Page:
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The Galileo Solid-State Imaging experiment

Belton, Michael J. S. and Klaasen, Kenneth P. and Clary, Maurice C. and Anderson, James L. and Anger, Clifford D. and Carr, Michael H and Chapman, Clark R. and Davies, Merton E. and Greeley, Ronald and Anderson, Donald and Bolef, Lawrence K. and Townsend, Timothy E. and Greenberg, Richard and Head, James W., III and Neukum, Gerhard and Pilcher, Carl B. and Veverka, Joseph and Gierasch, Peter J. and Fanale, Fraser P. and Ingersoll, Andrew P. and Masursky, Harold and Morrison, David and Pollack, James B. (1992) The Galileo Solid-State Imaging experiment. Space Science Reviews, 60 (1-4). pp. 413-455. ISSN 0038-6308. doi:10.1007/BF00216864.

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The Solid State Imaging (SSI) experiment on the Galileo Orbiter spacecraft utilizes a high-resolution (1500 mm focal length) television camera with an 800 × 800 pixel virtual-phase, charge-coupled detector. It is designed to return images of Jupiter and its satellites that are characterized by a combination of sensitivity levels, spatial resolution, geometric fiedelity, and spectral range unmatched by imaging data obtained previously. The spectral range extends from approximately 375 to 1100 nm and only in the near ultra-violet region (∼ 350 nm) is the spectral coverage reduced from previous missions. The camera is approximately 100 times more sensitive than those used in the Voyager mission, and, because of the nature of the satellite encounters, will produce images with approximately 100 times the ground resolution (i.e., ∼ 50 m lp^(-1)) on the Galilean satellites. We describe aspects of the detector including its sensitivity to energetic particle radiation and how the requirements for a large full-well capacity and long-term stability in operating voltages led to the choice of the virtual phase chip. The F/8.5 camera system can reach point sources of V(mag) ∼ 11 with S/N ∼ 10 and extended sources with surface brightness as low as 20 kR in its highest gain state and longest exposure mode. We describe the performance of the system as determined by ground calibration and the improvements that have been made to the telescope (same basic catadioptric design that was used in Mariner 10 and the Voyager high-resolution cameras) to reduce the scattered light reaching the detector. The images are linearly digitized 8-bits deep and, after flat-fielding, are cosmetically clean. Information ‘preserving’ and ‘non-preserving’ on-board data compression capabilities are outlined. A special “summation” mode, designed for use deep in the Jovian radiation belts, near Io, is also described. The detector is ‘preflashed’ before each exposure to ensure the photometric linearity. The dynamic range is spread over 3 gain states and an exposure range from 4.17 ms to 51.2 s. A low-level of radial, third-order, geometric distortion has been measured in the raw images that is entirely due to the optical design. The distortion is of the pincushion type and amounts to about 1.2 pixels in the corners of the images. It is expected to be very stable. We discuss the measurement objectives of the SSI experiment in the Jupiter system and emphasize their relationships to those of other experiments in the Galileo project. We outline objectives for Jupiter atmospheric science, noting the relationship of SSI data to that to be returned by experiments on the atmospheric entry Probe. We also outline SSI objectives for satellite surfaces, ring structure, and ‘darkside’ (e.g., aurorae, lightning, etc.) experiments. Proposed cruise measurement objectives that relate to encounters at Venus, Moon, Earth, Gaspra, and, possibly, Ida are also briefly outlined. The article concludes with a description of a ‘fully distributed’ data analysis system (HIIPS) that SSI team members intend to use at their home institutions. We also list the nature of systematic data products that will become available to the scientific community. Finally, we append a short ‘historical’ note outlining the responsibilities and roles of institutions and individuals that have been involved in the 14 year development of the SSI experiment so far.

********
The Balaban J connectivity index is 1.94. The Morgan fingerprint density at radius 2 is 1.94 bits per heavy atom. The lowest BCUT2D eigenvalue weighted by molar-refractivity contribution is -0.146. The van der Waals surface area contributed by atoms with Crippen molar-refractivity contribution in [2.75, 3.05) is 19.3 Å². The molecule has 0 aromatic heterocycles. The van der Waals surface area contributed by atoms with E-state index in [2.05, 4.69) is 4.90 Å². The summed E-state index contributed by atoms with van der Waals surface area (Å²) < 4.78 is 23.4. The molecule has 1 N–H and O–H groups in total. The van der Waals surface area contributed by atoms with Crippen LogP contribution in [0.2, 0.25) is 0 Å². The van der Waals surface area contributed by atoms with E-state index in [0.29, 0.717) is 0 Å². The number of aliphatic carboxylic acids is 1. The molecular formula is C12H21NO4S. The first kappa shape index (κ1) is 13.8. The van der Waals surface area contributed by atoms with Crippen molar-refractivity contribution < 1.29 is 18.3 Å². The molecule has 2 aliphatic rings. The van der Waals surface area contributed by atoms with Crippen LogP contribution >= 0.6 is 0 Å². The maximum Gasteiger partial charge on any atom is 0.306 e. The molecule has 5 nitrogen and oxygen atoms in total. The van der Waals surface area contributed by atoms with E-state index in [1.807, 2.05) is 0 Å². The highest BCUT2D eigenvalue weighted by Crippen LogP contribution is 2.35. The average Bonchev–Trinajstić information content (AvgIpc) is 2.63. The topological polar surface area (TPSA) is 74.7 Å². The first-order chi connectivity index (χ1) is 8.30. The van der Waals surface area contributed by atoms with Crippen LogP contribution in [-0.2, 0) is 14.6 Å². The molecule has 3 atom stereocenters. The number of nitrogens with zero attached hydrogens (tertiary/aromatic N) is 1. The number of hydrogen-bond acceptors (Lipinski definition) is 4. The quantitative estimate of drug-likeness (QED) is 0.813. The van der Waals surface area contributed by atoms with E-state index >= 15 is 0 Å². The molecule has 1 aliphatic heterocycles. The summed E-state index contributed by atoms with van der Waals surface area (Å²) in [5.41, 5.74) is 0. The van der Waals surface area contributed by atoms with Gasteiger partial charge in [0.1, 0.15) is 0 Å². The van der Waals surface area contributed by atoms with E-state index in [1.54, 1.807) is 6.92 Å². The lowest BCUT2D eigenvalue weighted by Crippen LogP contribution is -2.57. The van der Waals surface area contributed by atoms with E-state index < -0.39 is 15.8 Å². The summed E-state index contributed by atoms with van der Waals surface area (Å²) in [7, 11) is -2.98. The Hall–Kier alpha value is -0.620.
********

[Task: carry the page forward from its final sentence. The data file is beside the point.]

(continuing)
Item Type:Article
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Head, James W., III0000-0003-2013-560X
Ingersoll, Andrew P.0000-0002-2035-9198
Additional Information:© 1992 Kluwer Academic Publishers. Individuals who have made important contribution to the experiment include E. Alvarez, T. Colvin, C. Cunningham, D. Godfrey, P. Helfenstein, S. Howell, C. Pieters, P. Thomas, T. Thompson, C. Anger acknowledges support from the Canadian National Science and Engineering Research Council and from the Ontario Institute for Space and Terrestrial Science. G. Neukum acknowledges support from the German government. The Planetary Science Institute is a division of Science Applications International Corporation. The National Optical Astronomy Observatories are operated by AURA Inc. under a cooperative agreement with the National Science Foundation.
Group:UNSPECIFIED, Division of Geological and Planetary Sciences
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Natural Sciences and Engineering Research Council of Canada (NSERC)UNSPECIFIED
Ontario Institute for Space and Terrestrial ScienceUNSPECIFIED
Deutsche Forschungsgemeinschaft (DFG)UNSPECIFIED
Issue or Number:1-4
Record Number:CaltechAUTHORS:20140226-085507577
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Usage Policy:No commercial reproduction, distribution, display or performance rights in this work are provided.
ID Code:44002
Deposited By: Ruth Sustaita
Deposited On:26 Feb 2014 17:26
Last Modified:10 Nov 2021 16:46

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